As we move, then, back to the Bible—God’s revealed word and the source of all Truth, then how is it that the Bible is a tool in our sanctification?  John Calvin made the argument that there are three purposes to the moral law as it is contained in scripture—the first was simply to set before us a moral code so that we can live together in society without killing one another.  Simply spoken, how different our world would be if every human being on our planet lived by those ten basic commandments!  Secondly, the Ten Commandments are designed to teach us our inability to live a holy life before the Lord.  The simple fact is that try as we may, we cannot keep the commandments of God and thus as we survey the world around us, it is filled with idolatry, crime, adultery, greed, lust, etc…  Thus, the law teaches us we need a savior to redeem us from our wicked state.  Then finally comes the third use of the Law, which is as a tool of sanctification (what Jesus is talking about here) not for all mankind, but for the believer.  As we seek to live according to the Moral Law of God out of a desire to honor our Redeemer and God, we grow more and more like the one who fulfilled that law for us, Jesus Christ.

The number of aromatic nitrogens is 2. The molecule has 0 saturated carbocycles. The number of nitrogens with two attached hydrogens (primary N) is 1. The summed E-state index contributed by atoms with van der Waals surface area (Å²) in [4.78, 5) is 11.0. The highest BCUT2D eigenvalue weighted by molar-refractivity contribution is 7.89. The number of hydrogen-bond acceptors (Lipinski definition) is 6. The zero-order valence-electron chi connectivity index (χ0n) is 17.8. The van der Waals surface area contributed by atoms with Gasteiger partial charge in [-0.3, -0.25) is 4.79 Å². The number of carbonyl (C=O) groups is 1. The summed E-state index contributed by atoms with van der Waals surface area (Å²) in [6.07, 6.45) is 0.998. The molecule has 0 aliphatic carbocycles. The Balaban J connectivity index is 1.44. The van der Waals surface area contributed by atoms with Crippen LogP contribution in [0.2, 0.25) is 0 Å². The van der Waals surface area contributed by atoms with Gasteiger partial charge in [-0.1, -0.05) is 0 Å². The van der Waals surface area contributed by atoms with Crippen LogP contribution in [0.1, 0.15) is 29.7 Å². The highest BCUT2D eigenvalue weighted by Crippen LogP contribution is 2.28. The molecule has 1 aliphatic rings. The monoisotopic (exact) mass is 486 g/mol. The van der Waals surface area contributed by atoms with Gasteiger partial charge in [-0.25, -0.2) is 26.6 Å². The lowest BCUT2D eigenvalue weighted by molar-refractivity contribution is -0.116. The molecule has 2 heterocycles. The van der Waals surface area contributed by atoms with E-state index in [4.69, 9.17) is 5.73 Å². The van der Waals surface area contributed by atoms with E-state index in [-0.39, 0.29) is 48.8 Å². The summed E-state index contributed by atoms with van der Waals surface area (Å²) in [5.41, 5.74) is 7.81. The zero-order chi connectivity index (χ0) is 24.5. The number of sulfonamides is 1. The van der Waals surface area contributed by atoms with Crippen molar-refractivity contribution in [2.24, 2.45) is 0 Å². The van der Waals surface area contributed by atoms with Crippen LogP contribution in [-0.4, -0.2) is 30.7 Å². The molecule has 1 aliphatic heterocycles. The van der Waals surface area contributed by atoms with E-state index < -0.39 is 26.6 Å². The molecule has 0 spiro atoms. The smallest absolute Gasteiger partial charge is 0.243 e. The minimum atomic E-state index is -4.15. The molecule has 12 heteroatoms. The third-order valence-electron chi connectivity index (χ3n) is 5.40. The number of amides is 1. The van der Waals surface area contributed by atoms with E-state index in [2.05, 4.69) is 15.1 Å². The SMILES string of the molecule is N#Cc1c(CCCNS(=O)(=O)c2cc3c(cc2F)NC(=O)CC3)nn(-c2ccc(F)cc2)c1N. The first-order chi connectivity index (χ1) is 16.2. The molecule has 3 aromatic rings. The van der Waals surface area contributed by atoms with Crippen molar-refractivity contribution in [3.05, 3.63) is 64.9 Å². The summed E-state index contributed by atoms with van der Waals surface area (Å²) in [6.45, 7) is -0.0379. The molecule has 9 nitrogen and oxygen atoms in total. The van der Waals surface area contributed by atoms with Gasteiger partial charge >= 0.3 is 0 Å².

Jesus said that if we love him, we will demonstrate that love in obedience to his commands (John 14:15).  In addition, in the great commission, Jesus commands the Apostles to go out and make disciples.  What are the marks of a true disciple?  First, they have been baptized into the name of the Father, the Son, and the Holy Spirit.  But, secondly, they have been taught to obey “all that I have commanded you” (Matthew 28:20).  Thus, we can infer that it is not just the Moral Law that believers are to seek to obey, but all of God’s word as he lays it out before us.  This is not to suggest that we are to obey all of the sacramental laws of the Old Testament, Jesus has fulfilled them for us once and for all time (Hebrews 10:10) nor is it to mean that the civil laws of the Old Testament are to be applied as they were applied in the Old Testament—Jesus himself forgave sins punishable by death (John 8:11)—such laws were given for a people who were structured into a Theocratic kingdom, now we are a kingdom of priests (1 Peter 2:9) and thus have a priestly function while living within the nations of others (just as the Levites did in Israel and just as Abraham did while living as an alien in Canaan).  We can certainly glean some moral principles from these case laws in the Old Testament, but their application is a moral guide and not civil law.